It is important to understand that the role played by ICT in the educational system of a developing nation like Nepal. It would be naive to think that by simply providing a technological tool to some kid in rural Nepal will actually improve his learning ability and outcome. In fact research already shows that “educational materials in electronic form are most useful when it is directly linked to curriculum”. It becomes more relevant to teachers, and students when it has components of curriculum in it. The growing popularity of the use of ICT in e-libraries, e-learning, and distance learning are good examples.

There is no statistical evidence, however, that proves a positive impact of ICT on the quality of education, or on the learning outcomes. However, it is no reason to conclude that it can not. Only a few decades ago the notion that the internet would change the way do business, interact and communicate among other things would have been a laughable proposition. For most the internet has now become ubiquitous.

Technology has the ability to bring change, and for developing nations it can become a cost effective, and accessible tool to improve the quality of education. Many countries are already focusing on implementing ICT in education. A majority of educational projects funded by UNESCO, World Bank and other private organization [some resources] contains an ICT component. It is done with a belief that ICT is a viable option that has the potential to improve both education and lives of many in these developing countries.

One Laptop per Child in Nepal

The OLPC initiative can play a vital role to make ICT-based education sustainable in Nepal by becoming a cost-effective, and affordable means to reach population in rural areas. More importantly it has a large open source base, that enables localization, and modification, which adds a sense of ownership. But the challenge is more than to simply give laptops to children, it is to understand how it can enhance the teaching and learning process. The laptop by itself is a great tool for learning. It is durable, and child friendly, and is all about collaborative learning, sharing and communicating. But the best thing about it is that it empowers local groups like OLE Nepal to make this project our own Nepali, Thai, or Nigerian project.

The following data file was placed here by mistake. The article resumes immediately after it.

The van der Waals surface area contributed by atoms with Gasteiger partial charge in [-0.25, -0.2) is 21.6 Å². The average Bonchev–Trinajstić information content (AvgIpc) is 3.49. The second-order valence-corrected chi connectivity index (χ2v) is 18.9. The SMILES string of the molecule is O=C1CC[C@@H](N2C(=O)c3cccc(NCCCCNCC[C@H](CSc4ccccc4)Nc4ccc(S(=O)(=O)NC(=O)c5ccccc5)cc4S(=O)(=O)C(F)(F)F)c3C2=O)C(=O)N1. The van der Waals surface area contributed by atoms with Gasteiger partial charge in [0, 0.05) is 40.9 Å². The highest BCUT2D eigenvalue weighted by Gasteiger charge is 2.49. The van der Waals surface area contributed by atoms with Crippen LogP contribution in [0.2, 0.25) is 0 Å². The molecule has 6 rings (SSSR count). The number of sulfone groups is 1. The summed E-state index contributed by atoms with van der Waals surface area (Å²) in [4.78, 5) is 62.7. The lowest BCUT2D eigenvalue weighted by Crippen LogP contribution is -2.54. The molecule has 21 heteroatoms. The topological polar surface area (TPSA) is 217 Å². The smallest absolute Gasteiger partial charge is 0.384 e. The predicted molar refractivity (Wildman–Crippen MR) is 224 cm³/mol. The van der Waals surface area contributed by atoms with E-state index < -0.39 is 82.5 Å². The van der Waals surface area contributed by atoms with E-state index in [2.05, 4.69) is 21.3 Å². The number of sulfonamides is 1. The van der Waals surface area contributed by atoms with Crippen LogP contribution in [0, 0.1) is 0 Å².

So whats going on with the OLPC project in Nepal?
OLE Nepal and the Department of Education of Nepal along with other local organizations are working on various aspects of the OLPC project. OLE Nepal is implementing the OLPC pilot (read about the schools) in April 2008, and is steadfastly working with various sectors of the community to take the project forward. The Danish IT Society have supported OLE Nepal’s efforts by signing a MoU with OLE Inc., to raise funds for laptops for Nepal. The Danish government through its embassy in Nepal is funding the pilot. The Ministry of Education along with its partners is also actively involved in build infrastructure required for the project. A few remoteMakwanpur districts are is already connected to the Department of Education through wireless technology, and work is in progress to connect more.

OLE Nepal is also putting major focus in developing learning activities—that are linked to the national curriculum—to be used with the laptops. Constructionist Education does not mean giving children a blank slate and expecting them to invent the calculus. So teachers and curriculum experts are guiding the development of these activities. In fact OLE Nepal is partnering with the Department of Education of Nepal, to develop such activities. The two signed a memorandum of understanding (MoU) to work together to create these activities that meets the learning objective specified in the curriculum while allowing the students to use their abilities to learn by their own.

The activities are interactive in nature, and can be modified by teachers even with minimal programming knowledge. This gives the teachers the ability to change things according to their needs, enhancing the teaching process. One can easily find the similarity between these activities and the actual text book, only now it is more fun to learn. Not only does this help to convince the government, the teaching community, and the parents who would otherwise find few if any reason to spend the already stretched budget on OLPC, it more importantly promises to students a chance to better education and creative endeavor.